In cancer treatment, time is of the essence. Our Curious Dr. George asks Kevin B. Knopf, MD, MPH, Chief Medical Officer at Cadex Genomics, how his company’s new test, Alibrex, could rapidly reveal how well a given treatment is working for a given patient.
Curious Dr. George: The U.S. Food and Drug Administration has approved about 270 anti-cancer drugs. The National Comprehensive Cancer Network publishes guidelines for treatment of about 61 major cancer types. Although there is consensus on first- and second-line therapy, there may be a substantial delay before a patient’s oncologist can determine whether the therapy chosen is working for them. Your company Cadex Genomics has a new test to evaluate whether an agent is active against a tumor in a given patient. You claim that your test, Alibrex, is agnostic to tumor type, tissue of origin, and the name of the drug and can give an answer quickly. Can you describe the test, how it works, and how it is performing at this early time?
Kevin B. Knopf, MD, MPH: Alibrex is being developed to identify stage IV cancer patients who are not responding to treatment, allowing for an early switch to more effective therapy. Specifically, the test identifies patients whose tumor is rapidly growing during treatment. Alibrex requires a blood draw prior to therapy being administered, and another prior to the next cycle of treatment. Using quantitative polymerase chain reaction qPCR technology, cell-free DNA (cfDNA) concentration levels are measured in each blood draw to determine if the tumor is growing.
The concept is straightforward: as tumors grow, the amount of cfDNA the tumor sheds into the blood increases. Alibrex takes advantage of this by picking up the increase in cfDNA and determining whether the patient has disease progression. The advantage of evaluating cfDNA versus circulating tumor DNA (ctDNA) is that all tumors shed cfDNA with increasing amounts as the tumor grows. Compared to cfDNA, ctDNA is a far more complex approach in that different tumors shed different types of ctDNA.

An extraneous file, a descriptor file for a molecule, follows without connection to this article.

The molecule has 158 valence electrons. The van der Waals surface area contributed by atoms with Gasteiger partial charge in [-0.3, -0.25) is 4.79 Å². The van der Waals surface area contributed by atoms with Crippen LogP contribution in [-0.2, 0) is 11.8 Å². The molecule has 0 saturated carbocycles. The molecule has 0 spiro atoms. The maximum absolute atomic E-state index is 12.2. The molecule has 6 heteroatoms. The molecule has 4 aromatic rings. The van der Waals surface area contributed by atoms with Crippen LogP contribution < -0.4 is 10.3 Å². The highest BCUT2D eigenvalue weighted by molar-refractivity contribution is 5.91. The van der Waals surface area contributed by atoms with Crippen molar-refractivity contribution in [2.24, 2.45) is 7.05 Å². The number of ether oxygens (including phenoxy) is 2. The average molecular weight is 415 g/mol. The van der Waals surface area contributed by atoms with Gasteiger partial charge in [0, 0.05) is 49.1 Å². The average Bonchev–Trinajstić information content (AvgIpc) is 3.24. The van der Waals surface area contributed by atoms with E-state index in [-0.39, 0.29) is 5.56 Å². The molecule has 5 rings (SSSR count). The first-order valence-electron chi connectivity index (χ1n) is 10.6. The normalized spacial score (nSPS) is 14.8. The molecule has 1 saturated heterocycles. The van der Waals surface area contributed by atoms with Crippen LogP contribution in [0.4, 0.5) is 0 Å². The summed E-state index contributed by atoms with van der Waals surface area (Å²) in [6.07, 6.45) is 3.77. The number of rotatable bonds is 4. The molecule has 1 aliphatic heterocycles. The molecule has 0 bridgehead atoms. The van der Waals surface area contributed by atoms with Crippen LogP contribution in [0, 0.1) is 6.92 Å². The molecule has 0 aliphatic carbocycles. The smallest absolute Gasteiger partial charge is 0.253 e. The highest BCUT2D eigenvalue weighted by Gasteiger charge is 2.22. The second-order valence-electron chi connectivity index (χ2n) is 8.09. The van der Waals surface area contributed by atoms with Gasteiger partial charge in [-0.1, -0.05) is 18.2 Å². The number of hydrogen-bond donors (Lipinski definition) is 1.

A concern with this approach is that increases in cfDNA may be seen from other non-cancer-related sources, such as infections, white blood cell lysis, injury, or a number of other events unrelated to tumor growth. It is possible for a patient with such an event, prior to a blood draw, to have a result that is a false positive or negative due to the impact of changing levels of non-cancer cfDNA.
To overcome this problem, Alibrex assesses short cfDNA fragment lengths; it has been published and recognized that short cfDNA fragments are specific to cancer. By focusing on short cfDNA fragments, Cadex Genomics has developed a tumor-agnostic biomarker that is uniquely fit for purpose as a therapy monitoring tool.
To be able to detect small changes in cfDNA, Alibrex must be highly reproducible and have very low limits of detection to meet the performance necessary for clinical utility. We achieve this by targeting a non-coding region of DNA that has 1,800 copies in every cell and is located across all 23 chromosomes. Alibrex can detect differences in cfDNA levels in less than what is in a single cell.
Alibrex has been analyzed in two patient cohorts. The first, a study of 32 stage IV colorectal cancer patients at MD Anderson Cancer Center, demonstrated a sensitivity of 63% and specificity of 100%. A later multi-center study (74 lung, breast, and colorectal cancer patients) on an optimized version of the assay, demonstrated that Alibrex has a sensitivity of 88% and a specificity of 100%. By the end of August of 2023, we will have expanded this 74-patient analysis to 150 patients. Prior to making the test available to patients in the clinical setting, we will validate the assay in a 100-patient lung cancer study.
In clinical practice, we anticipate Alibrex being used monthly to determine if a patient is developing progressive disease and not responding to therapy. We do not anticipate Alibrex to be an imaging replacement; rather, we see the potential of imaging being used in significantly longer intervals.
In the future, with additional studies, Alibrex may potentially be used to monitor therapy in the neoadjuvant setting and to monitor prostate cancer patients who are in active surveillance.
Dr. Knopf is also Chief Medical Officer and Division Chief of Hematology and Oncology at Highland Hospital in Oakland, CA. He can be reached at firstname.lastname@example.org.
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